Councillor Lodge responded that what was taken into account was the potential risk to public order which was why the decision was taken to set up the Silver Command as public disorder could have a negative impact on the perception of the City. It was a tripartite meeting involving the Police, Amey and the City Council.




Helen Mclroy commented in reference to a previous question, if there was evidence of a joint decision from the Police and the City Council regarding Rustlings Road, could Councillor Julie Dore please provide this?




Ms. Mclroy added that there was extensive evidence of frequent bad practice under Health and Safety guidelines among Amey workers. What was the City Council doing about this?




Councillor Lodge stated that there had been no Stop Notices issued to Amey Hallam Highways from the Health and Safety Executive (HSE). The Council regularly received information about breaches of the National Joint Utilities Group (NJUG) and these were always reported to Amey Hallam Highways. Financial penalties had been issued where breaches had occurred. If members of the public were aware of any breaches, these should be reported.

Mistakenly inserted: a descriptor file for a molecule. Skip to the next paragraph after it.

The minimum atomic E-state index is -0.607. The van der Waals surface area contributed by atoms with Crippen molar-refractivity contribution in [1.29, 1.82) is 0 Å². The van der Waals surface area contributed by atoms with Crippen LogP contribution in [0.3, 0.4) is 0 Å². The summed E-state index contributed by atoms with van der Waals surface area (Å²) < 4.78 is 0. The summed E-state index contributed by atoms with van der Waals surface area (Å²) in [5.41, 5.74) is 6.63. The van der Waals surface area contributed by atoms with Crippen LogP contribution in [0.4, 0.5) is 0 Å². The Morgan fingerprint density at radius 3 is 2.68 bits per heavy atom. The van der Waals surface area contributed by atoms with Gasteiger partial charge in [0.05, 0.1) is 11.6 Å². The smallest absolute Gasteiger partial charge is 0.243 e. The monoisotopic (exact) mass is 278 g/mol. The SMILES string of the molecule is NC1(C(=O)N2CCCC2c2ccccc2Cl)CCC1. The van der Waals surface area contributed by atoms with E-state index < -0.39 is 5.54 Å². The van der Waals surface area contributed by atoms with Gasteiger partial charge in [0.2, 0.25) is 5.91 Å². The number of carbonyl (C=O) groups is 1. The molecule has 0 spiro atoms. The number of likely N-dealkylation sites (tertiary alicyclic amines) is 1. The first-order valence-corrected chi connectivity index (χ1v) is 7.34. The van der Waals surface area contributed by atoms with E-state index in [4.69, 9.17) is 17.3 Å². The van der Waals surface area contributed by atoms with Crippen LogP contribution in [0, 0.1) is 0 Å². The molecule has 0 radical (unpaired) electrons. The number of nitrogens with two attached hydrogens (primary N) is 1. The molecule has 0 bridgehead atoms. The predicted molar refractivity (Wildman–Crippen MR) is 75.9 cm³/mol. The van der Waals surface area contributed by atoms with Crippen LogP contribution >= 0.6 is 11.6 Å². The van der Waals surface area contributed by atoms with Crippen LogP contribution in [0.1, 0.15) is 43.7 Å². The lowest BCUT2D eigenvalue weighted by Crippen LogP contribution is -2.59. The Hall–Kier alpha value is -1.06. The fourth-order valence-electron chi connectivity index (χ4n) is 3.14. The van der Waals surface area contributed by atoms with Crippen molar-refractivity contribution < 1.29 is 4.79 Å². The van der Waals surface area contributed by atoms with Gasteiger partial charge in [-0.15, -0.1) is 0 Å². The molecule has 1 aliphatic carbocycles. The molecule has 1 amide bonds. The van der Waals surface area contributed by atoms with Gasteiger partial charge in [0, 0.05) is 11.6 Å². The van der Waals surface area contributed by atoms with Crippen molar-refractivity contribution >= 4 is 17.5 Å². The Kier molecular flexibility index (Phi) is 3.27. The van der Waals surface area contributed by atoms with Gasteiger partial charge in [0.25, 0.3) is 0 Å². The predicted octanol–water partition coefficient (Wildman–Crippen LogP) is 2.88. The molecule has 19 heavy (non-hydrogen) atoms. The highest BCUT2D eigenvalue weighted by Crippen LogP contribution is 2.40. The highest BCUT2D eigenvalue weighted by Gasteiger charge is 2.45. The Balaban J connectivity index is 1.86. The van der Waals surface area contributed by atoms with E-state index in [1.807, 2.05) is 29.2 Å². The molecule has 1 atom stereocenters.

Richard Davis commented that several members of the Cabinet and the Chief Executive had been made aware of breaches of health and safety legislation by Amey and contractors on Rustlings Road. Across the country, the HSE had prosecuted Amey for breaches and all this information was in the public domain. In light of this, and Councillor Lodge’s statement regarding the importance of public safety, Mr Davis asked if all tree felling should be suspended until the outcome of the HSE’s investigations?